Of course, fairy tale seems incorrect as well. Instead, it's more of a period piece that uses the plot for "Cinderella" as a centerpiece. The story is similar in ways, but in others it is different. Instead of having Cinderella meet the Prince during the ball, they meet consecutively over the entire film. By doing so, the writers are able to keep things new and fresh. Instead of everything seeming predictable, it's fun to watch. Will the end remain the same, or will they change it? It's not as clear-cut as you might think. As a new version of the fairy tale, this one succeeds brilliantly.

What helps, of course, are the actors. Drew Barrymore hasn't had a very glamorous career, going from E.T. to Firestarter and then to her teenage years where she got into drugs. Thankfully, she pulled herself out, and the pleasure is all ours. I, for one, didn't know she was a good actress. After seeing The Wedding Singer, my thoughts began to change. With this one, she solidifies her comeback with a touching and moving performance. It's easy to care for her because Barrymore has this child-like appearance that contains all the elements we'd like from a heroine. Of course, being the nineties, the writers threw in some feminist ideals which more than likely weren't around back then. But it's no matter... it blends in seamlessly. Barrymore is back, and she is one of today's best romantic actresses.

Much has been made of Dougray Scott's performance. Many people thinks he was miscast, while others think he's perfect. I tend to agree with the latter. Scott isn't as pompous as some heroic figures of this sort might appear, but he also isn't oblivious to the rules of the period. He knows men should behave a certain way, but at times, he turns into a child again, as if he never had a childhood to experience. He is very good matched up with Barrymore. The chemistry is real and almost palpable. As for Anjelica Huston, what can you say? She's almost always good, and here she turns in one of the best performances as the evil stepmother. Instead of seeming evil, she merely wants what's best for her daughters, even if that includes pushing other out of her way. By the end of the film, I liked the character and felt sorry for her. But that's only because it was a very lifelike figure. Had she been a caricature of one, I would have felt no sympathy whatsoever. Megan Dodds is the snobby sister with the golden hair and good looks. Melanie Lynskey (Kate Winslet's friend in Heavenly Creatures) has a more complicated role as the sister who doesn't seem to belong. Dodds does a great job of making you hate her, and that's the intent of the film. When Barrymore punches her in the face, the theater literally broke out in cheers and applause. And of course Richard O'Brien and Patrick Godfrey. O'Brien is best known for Rocky Horror, but he was recently seen in the great sci-fi film Dark City. Here, he turns in a deliciously vile performance that seems like several of his scenes were cut out. Godfrey is superb as Leonardo da Vinci, and the performance must be seen to be explained. It's very fun to watch him walk on water.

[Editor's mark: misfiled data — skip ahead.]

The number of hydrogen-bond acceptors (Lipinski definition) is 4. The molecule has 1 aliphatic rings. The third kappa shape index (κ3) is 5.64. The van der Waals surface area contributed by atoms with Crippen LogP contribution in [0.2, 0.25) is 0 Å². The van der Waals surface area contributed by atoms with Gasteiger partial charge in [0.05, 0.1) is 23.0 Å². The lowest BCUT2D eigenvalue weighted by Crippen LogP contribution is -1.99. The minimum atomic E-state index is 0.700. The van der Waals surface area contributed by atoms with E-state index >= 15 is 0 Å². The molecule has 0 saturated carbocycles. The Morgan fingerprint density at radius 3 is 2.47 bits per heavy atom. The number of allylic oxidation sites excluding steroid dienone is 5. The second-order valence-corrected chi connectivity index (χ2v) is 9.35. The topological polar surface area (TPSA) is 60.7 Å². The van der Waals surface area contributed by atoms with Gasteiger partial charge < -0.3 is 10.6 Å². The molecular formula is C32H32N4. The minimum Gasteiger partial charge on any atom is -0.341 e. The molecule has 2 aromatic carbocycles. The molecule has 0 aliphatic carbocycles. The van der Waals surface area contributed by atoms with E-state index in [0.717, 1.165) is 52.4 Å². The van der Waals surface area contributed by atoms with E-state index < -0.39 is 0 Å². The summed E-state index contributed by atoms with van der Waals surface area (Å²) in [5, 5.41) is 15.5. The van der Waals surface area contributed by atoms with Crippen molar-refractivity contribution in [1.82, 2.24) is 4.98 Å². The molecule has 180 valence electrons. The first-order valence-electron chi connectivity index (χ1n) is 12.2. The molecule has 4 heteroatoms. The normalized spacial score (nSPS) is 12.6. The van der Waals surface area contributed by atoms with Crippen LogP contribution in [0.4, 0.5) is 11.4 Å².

Director Andy Tennant (who also helped write the film) was selected by Barrymore herself. She wanted a good period-piece director, and judging from his work here, he is terrific. He did Fools Rush In as well, but that wasn't nearly as good as this. Here, everything falls into place nicely. The cinematography is well done, and the music is non-intrusive (thankfully, they didn't use "The Mummer's Dance" which would have seemed too modern and broken the fantasy). But most impressive is the costume and set design. The sets are real places, and that allows a more realistic feel. As for the costumes, look for it to get an Academy Award nomination. They are just spectacular. Technically, this is a very good movie.

EVER AFTER is rated PG and it's not hard to understand why. There is only one use of blatant profanity, and the violence is kept to a minimum. The opinion of the audience was very high, many calling the film "very funny and cute." As for my own opinion, I think the film is well made and very entertaining. This summer has been full of surprises, and if it keeps up, I'm sure it will be a record in quality and box office receipts.

***1/2 out of ****

Reviews by Boyd Petrie